The identity of the original Old King Cole, the one in the nursery rhyme, is a matter of dispute among historians, but the odds are he was Cole Hen, which apparently means Cole the Old in Old Welsh, a fellow who might have been around in the years 350 to 420. During his lifetime the Romans were busy cutting and running as their empire declined, so he might have begun his career as a Roman duke and ended it as a spinoff boss of his own realm. There are a few other ancient big shots with the name Cole, and it's possible any of them as well as later figures who were merchant kings, not political kings, inspired the children's poem. Whatever the facts of the matter, the myth and the rhyme form the basis of an excellent Maxfield Parrish painting that graces what may be the most elegant bar in all of New York, at the St Regis Hotel. If you go there, order a Red Snapper; it's the best Bloody Mary you'll ever have.
The email security specialists who fight spam and malware probably don't have time for a leisurely drink at the King Cole Bar. They are up against greed and lust, and not just the greed and lust of the spammers. They have to battle the greed and lust of the people using the Internet, and that's an endless fight.
The high volume spam, the stuff that keeps coming at you because, obviously, it makes money for the spammers, includes a few kinds of spam in addition to pill pushing and stock touting. It includes a lot of promotion for salacious material, some of it impressively obscene. It also touts purported sources of credit, particularly credit related to housing, stuff from outfits that say they will happily lend you a million bucks for a third mortgage on your outhouse even if you happen to be in debtors' prison. There are also a lot of spams with a consumer product theme, principally the kind that offer you gift certificates under various conditions and the kind that start by asking you opinion on some topic.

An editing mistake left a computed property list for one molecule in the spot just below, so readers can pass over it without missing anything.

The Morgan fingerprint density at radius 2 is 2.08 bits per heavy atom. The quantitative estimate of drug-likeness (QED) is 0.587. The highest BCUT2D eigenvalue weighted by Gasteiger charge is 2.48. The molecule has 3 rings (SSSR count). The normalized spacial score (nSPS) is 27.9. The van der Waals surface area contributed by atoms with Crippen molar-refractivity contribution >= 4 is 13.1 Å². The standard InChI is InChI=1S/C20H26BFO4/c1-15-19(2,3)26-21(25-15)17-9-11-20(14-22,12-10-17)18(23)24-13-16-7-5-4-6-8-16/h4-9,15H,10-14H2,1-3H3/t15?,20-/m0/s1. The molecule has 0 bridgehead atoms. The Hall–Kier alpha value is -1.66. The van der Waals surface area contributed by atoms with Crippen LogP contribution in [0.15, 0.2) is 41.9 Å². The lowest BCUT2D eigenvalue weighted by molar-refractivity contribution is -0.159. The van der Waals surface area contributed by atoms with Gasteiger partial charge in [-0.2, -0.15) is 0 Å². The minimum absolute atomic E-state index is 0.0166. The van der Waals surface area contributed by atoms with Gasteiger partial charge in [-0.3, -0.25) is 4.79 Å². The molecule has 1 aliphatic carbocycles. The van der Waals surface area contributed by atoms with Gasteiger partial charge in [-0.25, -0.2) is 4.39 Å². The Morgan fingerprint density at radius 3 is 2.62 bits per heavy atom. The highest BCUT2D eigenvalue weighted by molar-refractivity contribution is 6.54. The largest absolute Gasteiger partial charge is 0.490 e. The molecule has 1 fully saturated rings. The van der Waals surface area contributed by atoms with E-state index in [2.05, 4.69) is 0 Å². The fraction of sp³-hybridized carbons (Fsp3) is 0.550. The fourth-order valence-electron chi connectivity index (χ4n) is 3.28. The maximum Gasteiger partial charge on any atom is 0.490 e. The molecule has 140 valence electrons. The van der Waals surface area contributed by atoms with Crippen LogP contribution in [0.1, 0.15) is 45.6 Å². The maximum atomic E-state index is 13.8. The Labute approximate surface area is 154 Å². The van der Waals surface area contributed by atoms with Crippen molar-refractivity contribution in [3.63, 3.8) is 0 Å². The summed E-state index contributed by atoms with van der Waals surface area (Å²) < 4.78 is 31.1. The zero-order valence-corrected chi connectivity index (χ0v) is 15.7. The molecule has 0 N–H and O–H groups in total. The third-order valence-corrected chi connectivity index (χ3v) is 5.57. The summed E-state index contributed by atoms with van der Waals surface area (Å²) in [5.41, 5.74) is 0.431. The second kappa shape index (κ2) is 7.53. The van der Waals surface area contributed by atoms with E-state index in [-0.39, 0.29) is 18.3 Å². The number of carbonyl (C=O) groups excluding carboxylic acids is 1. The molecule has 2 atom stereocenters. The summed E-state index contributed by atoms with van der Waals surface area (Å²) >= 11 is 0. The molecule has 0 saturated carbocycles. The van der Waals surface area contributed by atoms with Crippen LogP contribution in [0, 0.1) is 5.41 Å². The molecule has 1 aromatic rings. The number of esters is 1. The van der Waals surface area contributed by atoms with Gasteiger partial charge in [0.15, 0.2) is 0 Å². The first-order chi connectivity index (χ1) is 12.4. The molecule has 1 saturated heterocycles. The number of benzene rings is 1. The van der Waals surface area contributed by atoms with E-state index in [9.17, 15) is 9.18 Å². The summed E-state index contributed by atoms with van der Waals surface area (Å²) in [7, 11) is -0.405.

An additional kind of spam that's particularly dangerous is the scam spam, and two kinds stand out. One is the 419 type (named after a section of the Nigerian criminal code that makes this sort of thing non-kosher) offering a ton of money if only you'll help some unfortunate soul recover funds properly or improperly in the hands of a third party but rightfully, according to the message, the property of the person who begs your kind assistance. The other hot one is the phishing scam spam, in which you are warned that your credit card or bank account at the Last National Bank is about to be deep-sixed if you don't confirm your identity right away.
If you find these scams so easy to spot they make you laugh rather than react, count yourself lucky. After years of experience, the people who send these spams are still at it. Somehow, somewhere, they are coming out well ahead.
All these spams are actually easier to detect and trap than most people realize. Sure, it takes a little work and money. Also, spam trapping is a process, not a one-shot cure, so it takes devotion and persistence. But it is perfectly reasonable to support systems and procedures that catch all but one or two percent of the stuff and also provide a clear path for valid emails.
Keep your hopes up and have a Happy New Year, in which we will make our best effort to make this organ bigger, stronger, and more pleasing.
— Hesh Wiener November 2006